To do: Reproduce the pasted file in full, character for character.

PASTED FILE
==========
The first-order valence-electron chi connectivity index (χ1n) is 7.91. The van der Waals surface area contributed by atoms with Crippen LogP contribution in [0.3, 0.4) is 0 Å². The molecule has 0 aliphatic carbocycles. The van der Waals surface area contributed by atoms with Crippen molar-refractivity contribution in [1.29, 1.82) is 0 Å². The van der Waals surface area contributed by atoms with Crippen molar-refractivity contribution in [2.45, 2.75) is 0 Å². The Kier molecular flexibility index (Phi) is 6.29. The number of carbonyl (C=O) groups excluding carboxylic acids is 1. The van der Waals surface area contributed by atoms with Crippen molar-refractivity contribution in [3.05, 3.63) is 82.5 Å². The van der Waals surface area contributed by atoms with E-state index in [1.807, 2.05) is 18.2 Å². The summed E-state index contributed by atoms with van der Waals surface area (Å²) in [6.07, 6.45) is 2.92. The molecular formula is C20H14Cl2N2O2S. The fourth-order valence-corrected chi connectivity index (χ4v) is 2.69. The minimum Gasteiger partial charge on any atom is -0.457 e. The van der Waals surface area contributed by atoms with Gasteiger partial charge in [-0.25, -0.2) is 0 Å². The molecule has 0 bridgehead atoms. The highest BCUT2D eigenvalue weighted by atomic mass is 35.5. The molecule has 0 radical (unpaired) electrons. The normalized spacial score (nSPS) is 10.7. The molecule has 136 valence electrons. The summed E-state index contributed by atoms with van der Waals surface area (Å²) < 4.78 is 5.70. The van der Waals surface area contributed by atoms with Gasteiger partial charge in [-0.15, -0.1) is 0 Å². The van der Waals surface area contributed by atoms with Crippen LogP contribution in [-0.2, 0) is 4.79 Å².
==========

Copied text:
The first-order valence-electron chi connectivity index (χ1n) is 7.91. The van der Waals surface area contributed by atoms with Crippen LogP contribution in [0.3, 0.4) is 0 Å². The molecule has 0 aliphatic carbocycles. The van der Waals surface area contributed by atoms with Crippen molar-refractivity contribution in [1.29, 1.82) is 0 Å². The van der Waals surface area contributed by atoms with Crippen molar-refractivity contribution in [2.45, 2.75) is 0 Å². The Kier molecular flexibility index (Phi) is 6.29. The number of carbonyl (C=O) groups excluding carboxylic acids is 1. The van der Waals surface area contributed by atoms with Crippen molar-refractivity contribution in [3.05, 3.63) is 82.5 Å². The van der Waals surface area contributed by atoms with E-state index in [1.807, 2.05) is 18.2 Å². The summed E-state index contributed by atoms with van der Waals surface area (Å²) in [6.07, 6.45) is 2.92. The molecular formula is C20H14Cl2N2O2S. The fourth-order valence-corrected chi connectivity index (χ4v) is 2.69. The minimum Gasteiger partial charge on any atom is -0.457 e. The van der Waals surface area contributed by atoms with Gasteiger partial charge in [-0.25, -0.2) is 0 Å². The molecule has 0 bridgehead atoms. The highest BCUT2D eigenvalue weighted by atomic mass is 35.5. The molecule has 0 radical (unpaired) electrons. The normalized spacial score (nSPS) is 10.7. The molecule has 136 valence electrons. The summed E-state index contributed by atoms with van der Waals surface area (Å²) < 4.78 is 5.70. The van der Waals surface area contributed by atoms with Gasteiger partial charge in [-0.15, -0.1) is 0 Å². The van der Waals surface area contributed by atoms with Crippen LogP contribution in [-0.2, 0) is 4.79 Å².